A life of dedication to the Papuan People
Agus Alue Alua was born on 13 September 1962. He studied at the Catholic secondary school Dok V, Jayapura and later worked as a teacher, then spent three years studying at the Catholic University in Leuven, Belgium.
From 1997, he took part in discussions within Catholic circles about the need to wage a struggle for the rights of the Papuan people, always stressing the importance of eschewing violence and pursuing the path of peace.
During the reformasi era that followed in the wake of the downfall of Suharto, he made good use of the newly-found freedoms to discuss such issues as development and the basic rights of the people of West Papua. Under discussion at the time were two alternatives for West Papua, autonomy or independence from Indonesia.
Agus Alua was one of several Papuan intellectuals to be appointed to the Committee of 100 which held important talks with President B.J. Habibie on 25 February 1999. According to a colleague, he impressed everyone as he spoke with conviction and dignity: ‘We want our freedom,’ he said. ‘We want to organise our own homeland.’
The meeting ended inconclusively. The Papuans were advised to go away and consider their situation but the talks were never resumed. He was one of the first Papuans following that aborted encounter with Habibie to spread the idea about the need for dialog with Indonesia.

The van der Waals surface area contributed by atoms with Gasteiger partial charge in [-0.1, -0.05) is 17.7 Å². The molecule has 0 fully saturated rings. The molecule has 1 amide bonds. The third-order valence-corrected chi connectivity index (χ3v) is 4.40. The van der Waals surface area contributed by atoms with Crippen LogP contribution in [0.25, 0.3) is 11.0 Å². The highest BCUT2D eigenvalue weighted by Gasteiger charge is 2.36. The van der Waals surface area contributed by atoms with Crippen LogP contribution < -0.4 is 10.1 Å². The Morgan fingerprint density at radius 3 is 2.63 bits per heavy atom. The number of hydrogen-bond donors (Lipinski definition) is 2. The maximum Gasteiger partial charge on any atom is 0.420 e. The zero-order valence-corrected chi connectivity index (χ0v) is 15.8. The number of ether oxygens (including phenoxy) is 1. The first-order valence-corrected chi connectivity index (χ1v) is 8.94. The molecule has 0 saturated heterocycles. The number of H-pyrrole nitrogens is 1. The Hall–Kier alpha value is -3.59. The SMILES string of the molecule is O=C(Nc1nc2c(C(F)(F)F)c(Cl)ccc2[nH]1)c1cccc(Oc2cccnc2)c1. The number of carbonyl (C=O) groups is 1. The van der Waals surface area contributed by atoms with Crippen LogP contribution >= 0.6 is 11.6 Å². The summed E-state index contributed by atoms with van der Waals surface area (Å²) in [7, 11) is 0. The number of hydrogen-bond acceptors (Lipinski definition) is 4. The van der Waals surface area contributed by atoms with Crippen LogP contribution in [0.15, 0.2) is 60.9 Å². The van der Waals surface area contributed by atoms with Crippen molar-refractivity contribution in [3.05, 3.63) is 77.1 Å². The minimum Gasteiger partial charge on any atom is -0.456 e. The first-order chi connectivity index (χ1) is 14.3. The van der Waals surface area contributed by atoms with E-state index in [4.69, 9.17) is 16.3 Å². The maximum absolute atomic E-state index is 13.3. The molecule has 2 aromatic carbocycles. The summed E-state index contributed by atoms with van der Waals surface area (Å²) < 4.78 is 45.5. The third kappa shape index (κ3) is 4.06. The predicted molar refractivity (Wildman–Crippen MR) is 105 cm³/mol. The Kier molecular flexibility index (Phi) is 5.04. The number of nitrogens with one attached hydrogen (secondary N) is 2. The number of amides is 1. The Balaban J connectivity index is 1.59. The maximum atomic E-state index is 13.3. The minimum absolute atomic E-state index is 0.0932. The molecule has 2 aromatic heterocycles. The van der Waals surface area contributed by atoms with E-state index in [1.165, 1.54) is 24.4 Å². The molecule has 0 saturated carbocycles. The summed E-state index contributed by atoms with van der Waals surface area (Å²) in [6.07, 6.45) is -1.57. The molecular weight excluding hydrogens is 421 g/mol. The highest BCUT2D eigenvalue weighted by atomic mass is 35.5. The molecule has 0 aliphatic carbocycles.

Catholic church leaders made good use of the more conducive political atmosphere to discuss the role of the church in Papua’s political struggle. While Bishop Leo Laba Ladjar OFM who was then the Bishop of the Jayapura Diocese, was hesitant about siding with the Papuan people, Agus who was a lecturer at the STFT -Fajar Timur (the High School of Philosophy and Theology) at the time challenged these thoughts, warning that if the Church failed to side with the Papuan people, he and others would set up a Papuan Catholic Church.
At the historic Second Papua Congress in June 2000, Agus Alua was elected deputy secretary-general of the Central Council of the newly-created PDP, the Papuan Presidium Council, one of two Papuans from the Central Highlands, along with Tom Beanal, and two from the coastal regions, one of whom was Theys Hijo Eluay, who became chairman of the PDP. Theys was assassinated in November 2001 by members of the army’s elite force, Kopassus. As a member of the PDP Central Council, Agus Alua played a key role in drafting documents that gave voice to the need to struggle for the Papuan people’s aspirations.